Adding to the more than 1 million acres of Alaska burned this year, another wildfire near Fairbanks prompted evacuations of more than 1,000 and threatened homes. [Anchorage Daily News]
A wildfire sparked by an Army artillery exercise burned close to the communities of Two Rivers and Pleasant Valley on Sunday, forcing an evacuation of hundreds of people and animals in the heart of Alaska’s Interior dog mushing country.
The Stuart Creek 2 fire, which started on June 19 but flared up last week, had burned 40,249 acres northeast of Fairbanks largely on Fort Wainwright land as of Sunday morning and was zero percent contained, said Michelle Weston, a spokeswoman for the Alaska Interagency Coordination Center.
At 1 p.m. Sunday, the head of the firefighting team in charge and the Fairbanks North Star Borough asked residents and businesses between Chena Hot Springs Road Mileposts 18 and 34 to evacuate, Weston said.
By Sunday afternoon, 843 residents and 434 structures had been evacuated, along with scores of sled dogs and livestock, Weston said. The Tanana Valley Fairgrounds had taken in dog teams, a horse, chickens, turkeys and a “big pig” as of Sunday night, according to an incident command Twitter feed.
The Marshall Islands are grappling with both rising sea levels and devastating drought. [Climate News Network]
As oil and gas emissions become the primary source of volatile organic compounds in Colorado, public health officials are looking at new rules to protect residents. [Denver Post]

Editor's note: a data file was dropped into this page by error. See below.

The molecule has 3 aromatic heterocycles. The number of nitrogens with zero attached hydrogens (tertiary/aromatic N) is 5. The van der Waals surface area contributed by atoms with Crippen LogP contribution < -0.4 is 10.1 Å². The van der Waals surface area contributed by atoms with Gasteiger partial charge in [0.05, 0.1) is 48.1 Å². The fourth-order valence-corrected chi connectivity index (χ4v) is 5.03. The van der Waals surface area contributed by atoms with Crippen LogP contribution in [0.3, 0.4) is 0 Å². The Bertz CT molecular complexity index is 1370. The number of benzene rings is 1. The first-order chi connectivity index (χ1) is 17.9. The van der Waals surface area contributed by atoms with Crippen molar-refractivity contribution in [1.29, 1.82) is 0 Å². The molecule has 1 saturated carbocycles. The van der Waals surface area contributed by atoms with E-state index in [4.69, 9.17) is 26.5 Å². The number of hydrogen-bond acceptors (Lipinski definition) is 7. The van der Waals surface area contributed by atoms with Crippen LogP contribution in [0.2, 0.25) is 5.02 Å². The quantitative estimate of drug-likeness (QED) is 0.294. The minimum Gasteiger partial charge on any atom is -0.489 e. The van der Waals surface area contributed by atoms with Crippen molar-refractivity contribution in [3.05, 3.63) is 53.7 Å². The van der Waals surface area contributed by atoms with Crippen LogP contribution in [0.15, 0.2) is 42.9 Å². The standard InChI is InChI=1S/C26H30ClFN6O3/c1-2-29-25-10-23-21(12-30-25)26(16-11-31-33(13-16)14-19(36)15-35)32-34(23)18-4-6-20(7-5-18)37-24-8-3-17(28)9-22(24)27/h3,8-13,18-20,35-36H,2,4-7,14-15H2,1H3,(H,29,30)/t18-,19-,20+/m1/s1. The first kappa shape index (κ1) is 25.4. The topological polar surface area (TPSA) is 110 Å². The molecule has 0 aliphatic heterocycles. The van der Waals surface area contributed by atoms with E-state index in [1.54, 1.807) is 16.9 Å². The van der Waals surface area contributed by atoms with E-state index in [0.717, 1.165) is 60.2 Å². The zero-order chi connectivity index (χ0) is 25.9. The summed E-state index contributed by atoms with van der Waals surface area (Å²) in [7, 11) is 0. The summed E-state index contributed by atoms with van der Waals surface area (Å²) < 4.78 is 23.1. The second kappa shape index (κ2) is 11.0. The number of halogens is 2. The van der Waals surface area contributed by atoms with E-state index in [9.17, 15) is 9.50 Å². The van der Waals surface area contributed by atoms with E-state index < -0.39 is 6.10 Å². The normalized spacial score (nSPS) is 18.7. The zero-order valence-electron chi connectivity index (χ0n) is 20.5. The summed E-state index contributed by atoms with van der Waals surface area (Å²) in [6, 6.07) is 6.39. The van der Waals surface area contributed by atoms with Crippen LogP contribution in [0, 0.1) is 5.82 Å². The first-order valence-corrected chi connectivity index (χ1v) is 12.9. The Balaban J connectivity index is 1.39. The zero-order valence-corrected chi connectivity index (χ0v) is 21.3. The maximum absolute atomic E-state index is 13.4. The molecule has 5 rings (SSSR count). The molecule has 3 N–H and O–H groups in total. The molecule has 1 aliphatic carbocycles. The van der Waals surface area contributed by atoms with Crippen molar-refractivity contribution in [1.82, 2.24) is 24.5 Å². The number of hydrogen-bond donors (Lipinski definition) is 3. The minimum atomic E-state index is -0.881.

A new report showed that Australia is five times more likely to face heat waves because of global warming. [Guardian]
After the deadly wildfire in Yarnell, Arizona, fire experts are pushing for more direct action on preventing future fires with controlled burns. [USA Today]
Scientists investigate more deeply the connection between pine beetle kills and forest wildfires in Colorado. [Rocky Mountain Investigative News Network]
As Nigeria faces threats from increasing floods, droughts, and heat waves, the government is beginning to more directly address the idea of climate adaptation. [Reuters]
Soaring temperatures are doing a number on U.S. infrastructure, buckling pavement and warping railways. [NPR Science Friday]
Louisiana Highway 1, an essential highway for the fossil fuel industry, is threatened by rising seas and eroding lands and requires hundreds of millions of dollars in infrastructure investments. [Huffington Post]
The Primary Industries Minister of New Zealand has proposed cutting climate research by $10 million. [New Zealand Herald]
Vienna is trying out electric buses that use the overhead power lines of older trains to recharge on the go. [New York Times]
Germany produced a record amount of power from solar energy on Sunday: 23.9 gigawatts nationwide. [CleanTechnica]
The Solar Impulse aircraft touched down in New York City’s JFK airport, completing a multi-leg journey across the U.S. [AP]
The bike share system in New York City may open the city, reduce pollution, and cut congestion, but it also proves one thing: “If you build something, New Yorkers will find a way to lean on it.” [New York Times]